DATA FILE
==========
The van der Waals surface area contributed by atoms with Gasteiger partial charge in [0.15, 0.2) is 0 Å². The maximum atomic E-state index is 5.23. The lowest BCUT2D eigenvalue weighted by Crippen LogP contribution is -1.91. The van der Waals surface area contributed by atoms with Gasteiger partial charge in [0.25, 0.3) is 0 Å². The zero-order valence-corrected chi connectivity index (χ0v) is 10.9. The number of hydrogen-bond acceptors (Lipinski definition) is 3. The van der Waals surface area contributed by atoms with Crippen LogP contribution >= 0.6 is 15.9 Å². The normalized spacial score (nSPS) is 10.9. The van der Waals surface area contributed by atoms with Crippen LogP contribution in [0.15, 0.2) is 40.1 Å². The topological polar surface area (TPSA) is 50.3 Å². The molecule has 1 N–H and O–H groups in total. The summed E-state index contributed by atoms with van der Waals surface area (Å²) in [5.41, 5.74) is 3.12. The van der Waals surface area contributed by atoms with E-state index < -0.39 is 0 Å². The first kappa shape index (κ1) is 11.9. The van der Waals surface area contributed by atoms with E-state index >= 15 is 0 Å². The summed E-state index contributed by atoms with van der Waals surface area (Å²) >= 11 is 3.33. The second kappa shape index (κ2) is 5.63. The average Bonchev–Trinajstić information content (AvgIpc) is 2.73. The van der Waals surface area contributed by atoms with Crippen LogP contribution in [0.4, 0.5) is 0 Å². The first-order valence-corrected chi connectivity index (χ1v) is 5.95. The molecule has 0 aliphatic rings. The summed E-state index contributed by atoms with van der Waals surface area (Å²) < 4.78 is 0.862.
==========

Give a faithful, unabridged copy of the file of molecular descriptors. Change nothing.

The van der Waals surface area contributed by atoms with Gasteiger partial charge in [0.15, 0.2) is 0 Å². The maximum atomic E-state index is 5.23. The lowest BCUT2D eigenvalue weighted by Crippen LogP contribution is -1.91. The van der Waals surface area contributed by atoms with Gasteiger partial charge in [0.25, 0.3) is 0 Å². The zero-order valence-corrected chi connectivity index (χ0v) is 10.9. The number of hydrogen-bond acceptors (Lipinski definition) is 3. The van der Waals surface area contributed by atoms with Crippen LogP contribution >= 0.6 is 15.9 Å². The normalized spacial score (nSPS) is 10.9. The van der Waals surface area contributed by atoms with Crippen LogP contribution in [0.15, 0.2) is 40.1 Å². The topological polar surface area (TPSA) is 50.3 Å². The molecule has 1 N–H and O–H groups in total. The summed E-state index contributed by atoms with van der Waals surface area (Å²) in [5.41, 5.74) is 3.12. The van der Waals surface area contributed by atoms with E-state index < -0.39 is 0 Å². The first kappa shape index (κ1) is 11.9. The van der Waals surface area contributed by atoms with E-state index >= 15 is 0 Å². The summed E-state index contributed by atoms with van der Waals surface area (Å²) >= 11 is 3.33. The second kappa shape index (κ2) is 5.63. The average Bonchev–Trinajstić information content (AvgIpc) is 2.73. The van der Waals surface area contributed by atoms with Crippen LogP contribution in [0.4, 0.5) is 0 Å². The first-order valence-corrected chi connectivity index (χ1v) is 5.95. The molecule has 0 aliphatic rings. The summed E-state index contributed by atoms with van der Waals surface area (Å²) < 4.78 is 0.862.